Facebook supervision The board of directors is often referred to as Facebook’s “Supreme Court.” On Wednesday, it behaved like this—a fine-grained ruling was issued, delaying the toughest issues raised and letting Mark Zuckerberg deal with it.
If you haven’t opened the news or checked Twitter this week, the question before the board is whether to insist Facebook’s indefinite ban Donald Trump incited his role in the Capitol riots on January 6. So far, this is the most anticipated decision of the supervisory committee when it was young. Since the company submitted the case to its board of directors on January 21, the company has received more than 9,000 public comments on the matter. As of Wednesday, Trump’s ban is still in effect, but the decision is still not final.
Specifically, Facebook asked the supervisory committee to decide:
Considering Facebook’s values, especially its commitment to voice and security, did it rightly decide on January 7, 2021 to ban Donald J. Trump from accessing content on Facebook and Instagram indefinitely?
The board’s answer is yes, no. Yes, Facebook is right to suspend Trump’s account; no, it is wrong to do so indefinitely. The board of directors wrote in its statement: “When imposing vague, non-standard punishments and then submitting the case to the board for resolution, Facebook tried to avoid its responsibility.” Decide. “The committee rejected Facebook’s request and insisted that Facebook apply for and prove guilty punishment.” In other words, Facebook must decide whether to return Trump immediately and set his suspension date as a clear end date, or whether it will always It kicked off the platform.
Although the board of directors let Facebook take on the task on the grounds of refusing to take a clearer position, the board also recognized the direct logic of the removal.This Original decision The suspension of Trump’s account was carried out under special circumstances. As the violent attack on the U.S. Capitol is still raging, Trump published a series of posts, including a videotape, in which he told his followers to go home. Stimulate the thoughts of his supporters of the riot. He said in the video: “This is a fraudulent election, but we cannot participate in the hands of these people.” “We must have peace. Go back and we love you. You are special.” By the next day, Facebook had been deleted. These posts were removed, and Trump was completely suspended from his platform as well as Instagram and WhatsApp. (Twitter The same is true for YouTube. )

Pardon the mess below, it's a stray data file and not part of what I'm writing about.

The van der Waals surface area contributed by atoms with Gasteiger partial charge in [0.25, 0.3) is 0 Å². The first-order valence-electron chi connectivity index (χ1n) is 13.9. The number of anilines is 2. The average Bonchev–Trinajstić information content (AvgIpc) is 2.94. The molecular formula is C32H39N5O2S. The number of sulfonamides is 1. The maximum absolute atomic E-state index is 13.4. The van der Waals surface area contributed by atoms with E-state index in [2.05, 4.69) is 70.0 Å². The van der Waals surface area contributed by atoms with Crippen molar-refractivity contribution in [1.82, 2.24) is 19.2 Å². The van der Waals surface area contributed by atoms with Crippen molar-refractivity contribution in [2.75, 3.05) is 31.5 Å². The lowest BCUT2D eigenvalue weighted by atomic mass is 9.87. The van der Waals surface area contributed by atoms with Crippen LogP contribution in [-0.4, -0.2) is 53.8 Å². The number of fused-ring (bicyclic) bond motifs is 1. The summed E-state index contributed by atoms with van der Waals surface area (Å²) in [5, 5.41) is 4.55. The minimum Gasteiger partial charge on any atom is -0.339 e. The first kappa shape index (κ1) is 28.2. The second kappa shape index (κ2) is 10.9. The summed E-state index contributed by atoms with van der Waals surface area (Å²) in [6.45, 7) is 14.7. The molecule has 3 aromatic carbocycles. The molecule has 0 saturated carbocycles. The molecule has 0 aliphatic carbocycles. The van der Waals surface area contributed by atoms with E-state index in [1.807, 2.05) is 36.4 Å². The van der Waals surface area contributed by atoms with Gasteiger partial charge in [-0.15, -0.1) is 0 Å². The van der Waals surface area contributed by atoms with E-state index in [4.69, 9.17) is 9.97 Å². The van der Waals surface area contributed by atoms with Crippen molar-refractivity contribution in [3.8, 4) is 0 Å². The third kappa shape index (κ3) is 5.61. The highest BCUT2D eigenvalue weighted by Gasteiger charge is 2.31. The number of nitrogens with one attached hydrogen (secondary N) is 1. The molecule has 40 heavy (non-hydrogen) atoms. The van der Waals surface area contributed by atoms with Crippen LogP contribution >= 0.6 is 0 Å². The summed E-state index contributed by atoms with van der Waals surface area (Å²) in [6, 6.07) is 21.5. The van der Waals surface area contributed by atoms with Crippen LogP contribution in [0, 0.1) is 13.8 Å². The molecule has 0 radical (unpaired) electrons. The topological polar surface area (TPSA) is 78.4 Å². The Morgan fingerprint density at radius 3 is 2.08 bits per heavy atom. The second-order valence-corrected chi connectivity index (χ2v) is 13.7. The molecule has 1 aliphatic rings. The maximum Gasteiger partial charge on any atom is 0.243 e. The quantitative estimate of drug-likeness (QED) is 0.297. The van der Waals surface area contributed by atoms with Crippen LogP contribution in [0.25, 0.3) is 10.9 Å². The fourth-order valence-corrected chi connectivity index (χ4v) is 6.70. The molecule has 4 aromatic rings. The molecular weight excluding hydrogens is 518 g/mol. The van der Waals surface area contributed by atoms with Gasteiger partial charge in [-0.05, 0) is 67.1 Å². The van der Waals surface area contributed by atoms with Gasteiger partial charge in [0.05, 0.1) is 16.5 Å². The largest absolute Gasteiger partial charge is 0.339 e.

It has always been clear that the content of the offensive post is far from Trump’s cruelest behavior-after all, he is at least telling the mob to go home-and clearly does not violate any clear rules. After all, Trump has been using Facebook for months to spread the myth of stolen elections. What has changed is not Trump’s online behavior, but its offline consequences.in a Blog post In explaining Facebook’s decision, Mark Zuckerberg (Mark Zuckerberg) tacitly admitted this. He wrote: “We deleted these statements yesterday because we believe their impact and possible purpose is to incite further violence.” Although the platform had tolerated Trump before, “the current situation is now fundamentally different and involves Use our platform to incite a violent uprising against a democratically elected government.” Trump will be “banned indefinitely, at least for the next two weeks, until the peaceful transition of power is completed.”
There are two differences between this decision and Facebook’s normal review method. First, the company not only clearly focuses on the content of the posts, but also on the real world. Second, it deviates from the “news moderation” rule, which usually gives political leaders more leeway to break the rule, based on the theory that people should know what they must say.